It has morphed into a debate on austerity, driven for the most part by the ideologues of the left tapping into an inchoate, if understandable, desire on all our parts to see an end to austerity. The argument is that signing up to the treaty will institutionalise austerity as we drive towards a 60% debt-to-GDP ratio.
Adopting the fiscal compact will require that the debt-to-GDP ratio decline to 60%. That is a massive fall from where we are now. Many commentators, including myself to some extent, see that trajectory as probably involving a requirement to not just run small or zero deficits but to have surpluses.
Underscoring the concern that the treaty will institutionalise austerity is pessimism about growth. The reality is that debt at the national level is rarely paid down. The debt/GDP ratio, the metric that will be used in the fiscal compact era, can fall as a result of debt being paid down (which doesn’t happen), GDP rising, or both. So long as debt does not grow the ratio should fall. So we are fine if we get growth, but where will that come from? This is the key dilemma for Ireland and for Europe.
We face a period of significant fiscal consolidation through 2015 to simply move to a state where the level of debt stands still. At present, the plans are to run a deficit. Structural or otherwise a deficit where debt continues to grow is not conducive to reducing the debt/GDP ratio. The Fiscal Council has suggested that, in addition to the Government’s plans to have fiscal consolidation of €12.4bn through 2015, an additional €2.8bn might be required to achieve balance.
A major problem with the plan “going forward” is that it relies, in essence, on an export-led recovery. The entire world seems to now be betting on export-led recoveries. This only makes sense if we have found a Martian civilisation willing to pay for all our goods and services.
At some stage, we can expect pro-growth measures at a European level. The French and Greek election results guarantee that growth measures will be written into a revised compact or added as an addendum.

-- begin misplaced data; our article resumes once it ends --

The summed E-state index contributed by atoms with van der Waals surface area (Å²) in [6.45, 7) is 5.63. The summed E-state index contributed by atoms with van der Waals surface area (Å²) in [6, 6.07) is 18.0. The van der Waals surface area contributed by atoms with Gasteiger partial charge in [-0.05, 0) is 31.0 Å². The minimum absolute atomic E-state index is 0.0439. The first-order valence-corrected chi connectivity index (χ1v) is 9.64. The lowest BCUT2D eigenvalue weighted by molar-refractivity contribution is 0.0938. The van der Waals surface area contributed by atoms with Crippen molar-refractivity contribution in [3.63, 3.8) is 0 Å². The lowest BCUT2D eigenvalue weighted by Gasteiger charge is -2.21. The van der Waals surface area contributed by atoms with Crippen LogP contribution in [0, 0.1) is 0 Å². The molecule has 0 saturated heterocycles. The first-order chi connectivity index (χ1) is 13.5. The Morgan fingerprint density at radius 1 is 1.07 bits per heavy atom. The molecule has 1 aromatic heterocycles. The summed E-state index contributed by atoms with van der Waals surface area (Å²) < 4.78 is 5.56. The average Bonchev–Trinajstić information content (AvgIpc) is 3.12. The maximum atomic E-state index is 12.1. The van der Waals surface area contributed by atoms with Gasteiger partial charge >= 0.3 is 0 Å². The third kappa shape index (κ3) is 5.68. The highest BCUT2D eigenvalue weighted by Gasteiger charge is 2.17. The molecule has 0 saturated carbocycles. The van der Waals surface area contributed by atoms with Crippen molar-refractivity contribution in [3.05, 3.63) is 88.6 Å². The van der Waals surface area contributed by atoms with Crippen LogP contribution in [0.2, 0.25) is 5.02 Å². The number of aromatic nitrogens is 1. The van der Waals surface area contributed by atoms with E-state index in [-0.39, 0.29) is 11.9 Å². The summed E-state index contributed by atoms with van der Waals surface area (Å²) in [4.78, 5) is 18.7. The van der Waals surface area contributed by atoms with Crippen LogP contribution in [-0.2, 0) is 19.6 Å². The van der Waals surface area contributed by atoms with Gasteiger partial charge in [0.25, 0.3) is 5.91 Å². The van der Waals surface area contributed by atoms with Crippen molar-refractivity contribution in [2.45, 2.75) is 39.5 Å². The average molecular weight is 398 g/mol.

The main reason why I see myself, reluctantly, voting yes is to secure access to funding, if we need it. The reality is that even if we did not require a single additional euro of debt, by running a balanced budget, we face a massive refunding requirement.
To reiterate, national debt doesn’t get paid off — it gets rolled over and over, paying off the maturing debt with new debt. The trick, as we have noted above, is that with a modest amount of growth the burden on the state falls as a proportion, and with a modest amount of inflation the burden in present day funding terms falls further. Achieving this is Ireland’s challenge.
There is an argument that we can apply to the IMF, but application is by no means the same as acceptance. The IMF have expressed doubts as to the appropriateness of them sharing the burden alone.
The EFSF continuation would also seem to provide some cover only for the existing bailout, leaving the remainder of the rollover of national debt and any additional funding to be sought from the markets.
Voting no would thus expose the state to having to fund at least a part of its requirement from the markets or from internal resources.
Ireland no longer holds the cards it did when our banking system was a source of major potential contagion. The ECB will support banks (though that support has to be coming to its limits) but it will not support states.
* Brian Lucey is professor of finance at Trinity College Dublin.